For the first time in its 70-year history, the United Nations has officially recognized a Jewish holiday.
U.N. employees who observe the Jewish faith will have the day off and no official meetings will take place on this date from now on, according to the Israeli mission to the organization.
Yom Kippur, or the Day of Atonement, considered the most important Jewish religious holiday, will join two of the world’s other monotheistic religions in having one of its high holidays observed by the world body.
Christmas Day, Good Friday, Eid al-Fitr and Eid al-Adha have all been recognized by the United Nations as official religious holidays.
B’nai B’rith International, in a statement, said Thursday’s decision on how the holiday would be practically observed was a “modest, common-sense step.”
In the past, the opening week of the General Assembly fell on at least one of the Jewish holidays, which are typically celebrated toward the end of September. This has caused Israeli delegates to miss sideline meetings and official debates, according to the Israeli mission to the organization, which has been a member state since 1949.
Efforts to have the United Nations recognize Yom Kippur were led by Israel’s former ambassador the United Nations, Ron Prosor, who began lobbying almost three years ago.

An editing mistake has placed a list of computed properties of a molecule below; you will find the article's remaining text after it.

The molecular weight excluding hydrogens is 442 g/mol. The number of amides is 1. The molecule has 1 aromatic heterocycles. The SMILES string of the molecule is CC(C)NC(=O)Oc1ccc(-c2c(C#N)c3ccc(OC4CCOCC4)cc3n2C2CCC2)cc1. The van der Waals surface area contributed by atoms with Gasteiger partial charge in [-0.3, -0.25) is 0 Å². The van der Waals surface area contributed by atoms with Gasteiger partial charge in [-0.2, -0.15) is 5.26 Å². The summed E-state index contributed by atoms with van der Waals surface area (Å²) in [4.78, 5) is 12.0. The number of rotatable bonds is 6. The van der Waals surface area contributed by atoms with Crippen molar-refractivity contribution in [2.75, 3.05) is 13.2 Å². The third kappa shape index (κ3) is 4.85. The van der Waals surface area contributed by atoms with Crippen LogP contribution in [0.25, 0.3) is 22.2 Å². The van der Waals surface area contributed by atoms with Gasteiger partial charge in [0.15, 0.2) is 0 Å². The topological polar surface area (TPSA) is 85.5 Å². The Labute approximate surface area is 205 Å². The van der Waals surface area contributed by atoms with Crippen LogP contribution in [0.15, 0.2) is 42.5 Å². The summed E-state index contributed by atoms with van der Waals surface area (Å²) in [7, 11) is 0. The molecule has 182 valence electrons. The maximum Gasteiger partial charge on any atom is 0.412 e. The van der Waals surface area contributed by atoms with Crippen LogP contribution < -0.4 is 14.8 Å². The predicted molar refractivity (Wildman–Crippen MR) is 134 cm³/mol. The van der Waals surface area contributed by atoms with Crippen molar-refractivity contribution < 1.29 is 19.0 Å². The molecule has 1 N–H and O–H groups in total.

Starting in 2016, according to the decision by the United Nations, the organization will no longer have 10 official holidays – there will be nine official holidays and each employee will be able to choose one of seven floating holidays as a 10th holiday.
Yom Kippur, along with Day of Vesak, Diwali, Gurpurab, Orthodox Christmas and Orthodox Good Friday, in addition to Presidents’ Day, will be considered floating holidays. The United Nations said the move was “in the interest of respecting the diversity of United Nations staff members.”
The decision implements General Assembly resolution 69/250, which recognized the significance of a number of other holidays, and was adopted last year.
“The decision to recognize Yom Kippur allows for more diversity in religion and opened the door for other holidays, in addition to Yom Kippur,” Israeli diplomat Yotam Goren told CNN in a phone interview.
Samantha Power, the U.S. Ambassador to the United Nations, played a crucial role in negotiating the initiative, according to the Israeli mission. “The partnership with the U.S. Mission prevented the anti-Israel majority at the U.N. from blocking the resolution,” the Israeli mission said in a press release.